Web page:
With its golden crust and peppered with nutritious seeds throughout this Seedy Bloomer Loaf not only tastes good, it is nutritious too.
What is a Bloomer Loaf?
The name bloomer refers to the shape of the bread. After the initial rising the loaf is shaped into a long oblong and placed directly on a baking sheet where it is allowed to bloom into its final shape without the restrictions of a loaf tin.
The dough is then slashed diagonally several times which helps to direct the rise of the loaf into its traditional shape. You can read more about it here.
Seedy bloomer bread
My father was a Master Baker so I grew up living "over" the bakery waking up to the smell of fresh baked bread everyday from the age of 4. So needless to say I love good bread.
My favourite shape was always the bloomer because it had the most crust and I still love crusty bread. Today I make my own bread on a regular basis. For everyday bread I make a no knead sourdough because it requires so little hands on time.
But of course I love to ring the changes every so often. I am a big fan of white bread and not overly keen on wholemeal breads, and the rest of the family feel the same. But I also know it wouldn't do me any harm to increase the fibre in our diets.
So recently I have been playing around with adding a proportion wholemeal flour to my bread and have found that I can add 100g (31/2oz) of wholemeal flour in place of white in my 500g (1lb2oz) flour loaves and no one has objected, if indeed they have even noticed.
So this was the starting point for this bread recipe. I also added a generous amount of seeds which add more fibre and lots of micro nutrients to make a more nutritious but equally light and delicious loaf of bread. The whole family love it and I am sure you will too.
For more details and lots of tips check out my How to make great homemade bread post.
Step by Step Seedy Bloomer Recipe
Seedy Bloomer Loaf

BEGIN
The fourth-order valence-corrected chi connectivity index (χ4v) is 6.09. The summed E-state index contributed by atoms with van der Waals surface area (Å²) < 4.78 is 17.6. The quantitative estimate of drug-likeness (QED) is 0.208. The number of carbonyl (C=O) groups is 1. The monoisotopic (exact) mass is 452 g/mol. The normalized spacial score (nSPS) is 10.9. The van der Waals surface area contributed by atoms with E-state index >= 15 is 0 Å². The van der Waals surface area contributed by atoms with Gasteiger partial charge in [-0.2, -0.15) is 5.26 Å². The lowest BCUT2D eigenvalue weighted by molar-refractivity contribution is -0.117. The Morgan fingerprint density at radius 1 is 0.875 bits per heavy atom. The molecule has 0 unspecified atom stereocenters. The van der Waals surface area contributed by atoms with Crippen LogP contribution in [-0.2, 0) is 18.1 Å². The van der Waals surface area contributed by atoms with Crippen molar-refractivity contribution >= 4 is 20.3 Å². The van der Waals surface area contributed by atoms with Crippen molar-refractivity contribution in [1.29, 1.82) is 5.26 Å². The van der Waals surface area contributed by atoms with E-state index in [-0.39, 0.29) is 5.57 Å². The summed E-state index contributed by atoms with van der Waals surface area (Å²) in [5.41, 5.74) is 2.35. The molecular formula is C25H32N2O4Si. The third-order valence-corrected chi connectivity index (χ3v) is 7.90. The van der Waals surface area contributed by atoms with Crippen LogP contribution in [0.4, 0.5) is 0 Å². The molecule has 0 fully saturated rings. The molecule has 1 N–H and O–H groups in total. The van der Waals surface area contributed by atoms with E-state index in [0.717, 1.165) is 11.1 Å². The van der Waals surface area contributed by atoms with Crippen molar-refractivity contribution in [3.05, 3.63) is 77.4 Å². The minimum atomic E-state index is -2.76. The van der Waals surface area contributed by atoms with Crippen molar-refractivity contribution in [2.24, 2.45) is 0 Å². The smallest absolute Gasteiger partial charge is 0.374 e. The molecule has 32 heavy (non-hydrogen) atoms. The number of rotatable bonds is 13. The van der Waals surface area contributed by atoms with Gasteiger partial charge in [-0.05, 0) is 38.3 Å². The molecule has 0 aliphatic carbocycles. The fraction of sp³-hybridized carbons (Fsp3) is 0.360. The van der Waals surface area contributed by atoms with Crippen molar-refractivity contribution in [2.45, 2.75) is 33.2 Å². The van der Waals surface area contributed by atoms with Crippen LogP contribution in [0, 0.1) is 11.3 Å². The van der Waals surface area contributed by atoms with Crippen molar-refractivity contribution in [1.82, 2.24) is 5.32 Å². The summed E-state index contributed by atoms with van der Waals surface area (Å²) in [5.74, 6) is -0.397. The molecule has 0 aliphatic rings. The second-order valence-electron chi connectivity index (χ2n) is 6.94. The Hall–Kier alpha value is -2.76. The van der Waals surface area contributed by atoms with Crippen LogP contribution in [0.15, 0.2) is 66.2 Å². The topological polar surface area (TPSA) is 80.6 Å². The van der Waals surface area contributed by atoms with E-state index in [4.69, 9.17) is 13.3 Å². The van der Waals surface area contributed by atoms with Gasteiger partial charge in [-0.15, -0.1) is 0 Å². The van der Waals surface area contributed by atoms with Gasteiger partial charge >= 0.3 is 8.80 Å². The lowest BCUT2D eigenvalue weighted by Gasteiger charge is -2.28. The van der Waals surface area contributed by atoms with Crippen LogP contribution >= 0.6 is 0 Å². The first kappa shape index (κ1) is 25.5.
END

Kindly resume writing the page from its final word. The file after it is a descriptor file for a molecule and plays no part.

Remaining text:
- baking sheet
- sharp knife
- 400 g (14oz) strong white bread flour
- 100 g (3½oz) strong wholemeal bread flour
- 100 g (3½oz) mixed seeds eg sesame seeds, sunflower seeds and pumpkin seeds
- 1 tablespoon light muscovado sugar
- 1½ teaspoon salt
- 7 g (¼oz) sachet fast acting dried yeast
- 4 tablespoon extra virgin olive oil
- 275 ml (9½floz) luke warm water
- beaten egg to glaze
- Place 400g (14 oz)strong white bread flour, 100g (3½ oz)wholemeal bread flour, 100g (3½ oz) mixed seeds, 1 tablespoon light muscovado sugar, and 1½ teaspoon salt in a large mixing bowl.
- Stir in 1 sachet of yeast. Make a well in the centre of the dry ingredients and add the 4tablespoon olive oil and about 275ml (9½floz) luke warm water and mix to a slightly sticky dough.
- Turn out onto a work surface and knead the dough for 5 to 10 minutes until most of the stickiness is gone. Place in an oiled bowl, cover and leave in a warm place until doubled in size (about 1 ½ hours).
- Once the dough has doubled in size, knock back and turn out onto a work surface. Lightly knead and shape into an oblong. Place on an oiled baking sheet.
- Cut several slashes diagonally along the length of the loaf with a sharp knife. Cover loosely or slip inside a large carrier bag and leave in a warm place for about 1 hour until well risen.
- Preheat the oven to 210℃ (190℃ fan)/425°F/gas mark7. Brush with beaten egg to glaze and bake in the centre of the oven for 40-50 minutes or until the loaf sounds hollow when tapped on the bottom.
- Transfer to a wire rack to cool